“Code-named W-99, theinvolved a supersonic cruise missile using a ramjet engine,” Kung wrote. “When reaching a certain altitude, the solid-fuelled booster of the engine allows the missile to travel at supersonic speeds of just over Mach 3 (3,675km/h or 2,284mph).
“The missile has excellent penetration as it comes down vertically and hits the target.”
The island’s military has long declined to confirm the institute’s development of the long-range Yun Feng missile – whose name means cloud peak.
Kung said the high-altitude supersonic cruise missile, with an operational range of more than 1,000km (621 miles), was difficult to intercept and would be a major deterrent to any enemy.
The missile was developed in the late 1990s during Lee Teng-hui’s time as the island’s president, Kung said.
Taiwanese news reports have said the Yun Feng project started soon after the 1996 Taiwan Strait crisis, when Beijing launched missile tests near the island to warn Lee against seeking independence.
Beijing regards Taiwan as its territory and has vowed to attack if it tries to declare formal independence from the Chinese mainland.
Given the sensitivity of the missile’s development, because it was designed to reach targets deep in northern and central China, flight tests were reportedly not disclosed to those outside the project and were carried out within other missile testing programmes.
The project was almost axed due to repeated failures in the tests during the first and second phases of development, but was saved by Lee’s successor,, who insisted on its continuation, Kung said, adding that the missile eventually passed operational tests and evaluation during his time in charge of the institute.
Kung did not reveal whether the missile had officially entered service. According to the Missile Threat website set up by the Centre for Strategic and International Studies, a US think tank, Yun Feng became operational in 2014 and the first batch of 20 missiles and 10 mobile launchers was rolled out in August 2019.
Kung said the development of the Hsiung Feng 2E land-attack cruise missile – whose name means brave wind – was also almost axed following five failed flight tests.
He wrote that in 2004, “defence minister Lee Jye said if the institute was not able to find out the cause of the failure before the end of that year, the project would be ended”, adding that it was the main task he was given after being made head of the institute in June that year.
He said a successful flight test was carried out in October 2004 after he replaced the project leader, and the result surprised the US.
Kung said there were two variants of Hsiung Feng 2E – one with an operational range of 500km and one able to travel 1,000km.
Maps show the first would be capable of hitting Shanghai, while the second would put Beijing within reach.
Kung said the institute also had a NT$6 billion (US$194.8 million) secret project code-named Ba Dan – target bomb in English – to develop a ballistic missile a metre in diameter and 10 metres tall, that involved 400 engineers.
Kung said Chen had been impressed when he inspected the missile test base, but after a successful trial launch of the missile, the– the de facto US embassy in Taipei – warned the island against conducting any more such tests.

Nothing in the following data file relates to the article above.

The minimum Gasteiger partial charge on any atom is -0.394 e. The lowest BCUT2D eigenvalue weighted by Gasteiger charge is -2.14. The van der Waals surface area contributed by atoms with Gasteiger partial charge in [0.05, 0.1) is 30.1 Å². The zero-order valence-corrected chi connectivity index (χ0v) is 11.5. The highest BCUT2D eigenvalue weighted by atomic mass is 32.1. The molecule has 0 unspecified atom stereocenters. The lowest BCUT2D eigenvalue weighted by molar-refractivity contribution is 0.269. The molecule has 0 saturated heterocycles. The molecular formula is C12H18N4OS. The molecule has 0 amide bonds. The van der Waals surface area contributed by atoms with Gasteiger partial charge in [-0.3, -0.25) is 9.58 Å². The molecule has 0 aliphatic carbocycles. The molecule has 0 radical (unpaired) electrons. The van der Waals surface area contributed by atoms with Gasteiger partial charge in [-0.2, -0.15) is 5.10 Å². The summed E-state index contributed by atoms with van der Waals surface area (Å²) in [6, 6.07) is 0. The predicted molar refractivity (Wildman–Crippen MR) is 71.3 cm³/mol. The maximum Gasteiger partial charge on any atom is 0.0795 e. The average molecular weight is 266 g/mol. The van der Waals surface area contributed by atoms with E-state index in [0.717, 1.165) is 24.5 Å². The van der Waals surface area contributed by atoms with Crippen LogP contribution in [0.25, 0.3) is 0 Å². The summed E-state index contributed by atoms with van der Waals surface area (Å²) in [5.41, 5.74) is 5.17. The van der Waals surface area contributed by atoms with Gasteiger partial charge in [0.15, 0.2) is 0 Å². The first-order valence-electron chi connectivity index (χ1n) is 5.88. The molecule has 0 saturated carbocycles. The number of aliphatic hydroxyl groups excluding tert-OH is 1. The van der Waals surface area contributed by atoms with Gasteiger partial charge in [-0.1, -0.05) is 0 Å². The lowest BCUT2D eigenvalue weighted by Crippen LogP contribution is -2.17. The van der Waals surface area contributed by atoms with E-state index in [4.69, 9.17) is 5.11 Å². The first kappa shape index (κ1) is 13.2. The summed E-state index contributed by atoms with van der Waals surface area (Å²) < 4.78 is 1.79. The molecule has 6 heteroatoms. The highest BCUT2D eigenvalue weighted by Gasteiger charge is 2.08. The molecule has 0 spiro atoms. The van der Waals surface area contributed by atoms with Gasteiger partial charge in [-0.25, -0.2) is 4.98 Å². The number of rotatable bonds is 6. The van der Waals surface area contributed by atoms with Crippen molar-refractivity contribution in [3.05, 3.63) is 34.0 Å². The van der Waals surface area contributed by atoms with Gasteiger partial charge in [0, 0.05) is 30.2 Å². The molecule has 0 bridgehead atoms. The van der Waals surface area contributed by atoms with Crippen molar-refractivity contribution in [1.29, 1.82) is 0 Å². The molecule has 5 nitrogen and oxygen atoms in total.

“About 10 days after the trial launch, I was told the AIT director [Stephen Young, in office from 2006 to 2009] went to see president Chen and delivered him a memorandum of understanding, which roughly said we had conducted missile tests at a certain time and a certain place, and that was not permissible.”
The US had also tried to prevent Taiwan from obtaining some key components for locally developed missiles to force the island to buy US-made products, Kung said.
“When we were developing the Hsiung Feng 3 anti-ship missile, we applied to buy JP-10 high-density synthetic jet fuels, but the US notified us they would no longer sell those fuels to us,” he said.
Kung said the National Chung-Shan Institute of Science and Technology later declared that it had successfully produced its own JP-10 fuels, which prompted the US to immediately grant approval for the island to buy the fuels from Washington.
The island’s defence ministry and the science and technology institute declined to comment on Kung’s revelations, and the AIT did not immediately respond to a request for comment.
Observers said Yun Feng could be used to attack large fixed facilities in inland parts of mainland China, like fortified bunkers, joint combat operation command centres and ammunition depots.
But Chieh Chung, a security researcher at the National Policy Foundation, a think tank affiliated with the island’s main opposition Kuomintang party, said that “with limited resources and in the absence of nuclear warheads, it would be impractical” to rely on the missile as a major deterrent.
Su Tzu-yun, a senior analyst at the government-funded Institute for National Defence and Security Research in Taipei, said the science and technology institute appeared to have developed a second generation of the Yun Feng, which could enhance its deterrent effect.